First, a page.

Changing Strings

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Old guitar strings awaiting disposal.

When Should I Change My Strings?

Today we will tackle a very common question we receive here at the shop – “how often should I change my guitar strings?” Believe it or not, there isn’t really a firm answer to this question. It really depends on how often you are playing your guitar and various other factors that we will address in this post.

Generally, our techs at the shop recommend a string change if you notice the following:

1) your strings begin to lose their “brilliance”; a term used to describe when a string starts to sound flat and dull.

2) your strings begin to physically look dirty or splotchy.

3) your strings aren’t achieving their desired intonation.

4) one of your strings break and it’s not due to a sharp burr at the saddles or the nut; it’s often best to change them all at once so they remain consistent

 What the Big Brands vs. Players Recommend

Different companies and players have different thoughts about when to change your strings. According to Martin, they recommend the following in their Guitar Care & Feeding Guide:

martin_suggestions

Fender also recommends the following for when to change your strings:

There is no set rule for how often you should change your strings. If you have strings which are worn, flattened, kinked, corroded, rusted or mucked up with sweat grease and grime, then it is definitely time to change your strings. Really, the only other determining factor should be that if your strings are no longer giving you the tone, brightness and response that you desire, then it’s probably time to change them.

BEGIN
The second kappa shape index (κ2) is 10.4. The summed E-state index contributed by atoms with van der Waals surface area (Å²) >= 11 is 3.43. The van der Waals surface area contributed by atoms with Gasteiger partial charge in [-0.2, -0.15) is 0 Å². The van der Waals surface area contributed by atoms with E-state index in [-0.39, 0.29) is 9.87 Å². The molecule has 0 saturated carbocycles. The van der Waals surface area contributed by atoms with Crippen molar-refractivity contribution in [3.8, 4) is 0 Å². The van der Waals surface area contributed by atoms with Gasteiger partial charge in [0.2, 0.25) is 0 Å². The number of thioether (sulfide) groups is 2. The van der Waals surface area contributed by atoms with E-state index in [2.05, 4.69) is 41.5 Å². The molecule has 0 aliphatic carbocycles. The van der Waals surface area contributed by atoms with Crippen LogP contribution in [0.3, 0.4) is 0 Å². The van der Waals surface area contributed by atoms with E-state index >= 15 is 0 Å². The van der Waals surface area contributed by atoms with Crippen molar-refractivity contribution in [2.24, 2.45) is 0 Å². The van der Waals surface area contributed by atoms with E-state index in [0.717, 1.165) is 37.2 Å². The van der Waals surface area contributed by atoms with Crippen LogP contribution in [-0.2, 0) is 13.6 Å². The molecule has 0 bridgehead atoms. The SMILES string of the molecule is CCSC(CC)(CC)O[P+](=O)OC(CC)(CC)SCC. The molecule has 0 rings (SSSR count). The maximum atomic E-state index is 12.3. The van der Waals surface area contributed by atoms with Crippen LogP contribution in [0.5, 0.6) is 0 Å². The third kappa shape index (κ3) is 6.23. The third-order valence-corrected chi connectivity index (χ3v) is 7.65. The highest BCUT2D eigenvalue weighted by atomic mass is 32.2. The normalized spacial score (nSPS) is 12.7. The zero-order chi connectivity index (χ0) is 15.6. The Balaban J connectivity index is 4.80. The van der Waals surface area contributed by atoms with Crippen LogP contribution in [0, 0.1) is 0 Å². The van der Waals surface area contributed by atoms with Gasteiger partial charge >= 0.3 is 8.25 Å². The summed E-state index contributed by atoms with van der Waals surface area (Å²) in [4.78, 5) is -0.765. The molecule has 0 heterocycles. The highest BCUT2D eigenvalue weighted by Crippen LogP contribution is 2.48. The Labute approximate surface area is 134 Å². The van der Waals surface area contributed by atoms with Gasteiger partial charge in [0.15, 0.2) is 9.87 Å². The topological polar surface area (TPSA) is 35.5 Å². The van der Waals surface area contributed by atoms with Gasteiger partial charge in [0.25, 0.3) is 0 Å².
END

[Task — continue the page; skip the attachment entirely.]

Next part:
A few months ago, we asked our customers via Facebook & Twitter how often they changed their strings and these were some of the responses:

What Kind of Strings Should I Use?

This also varies greatly upon playing style and preference. Jazz players often prefer flat wounds and a heavier gauge, whereas a standard rock & roll guy may just prefer round wounds. Here’s some things we usually recommend:

* For the average electric guitar player, we recommend .010-.046 round wounds.

* For the average acoustic guitar player, we recommend .012-.053 gauge phosphor bronze.

DAD EXL1XX LIST

There are so many types of brands out there, it’s hard to list them all. We stock D’Addario and Dunlop here at SF Guitarworks. We find D’Addario to be consistent (machine made, consistent ball end colorings so it’s easy to identify where they go, etc.) and we also love supporting the “hand made in California” Dunlops. Some people prefer coated strings like Elixirs or even the brass coated sounds of Thomastik-Infeld Power-Brights. We recommend trying a few to get a feel of what you like.

SF Guitarworks

San Francisco Guitarworks and Sonoma County Guitarworks—The bay areas premier guitar service centers. We provide high-quality guitar repair, and teach guitar maintenance and building workshops to all levels of musicians.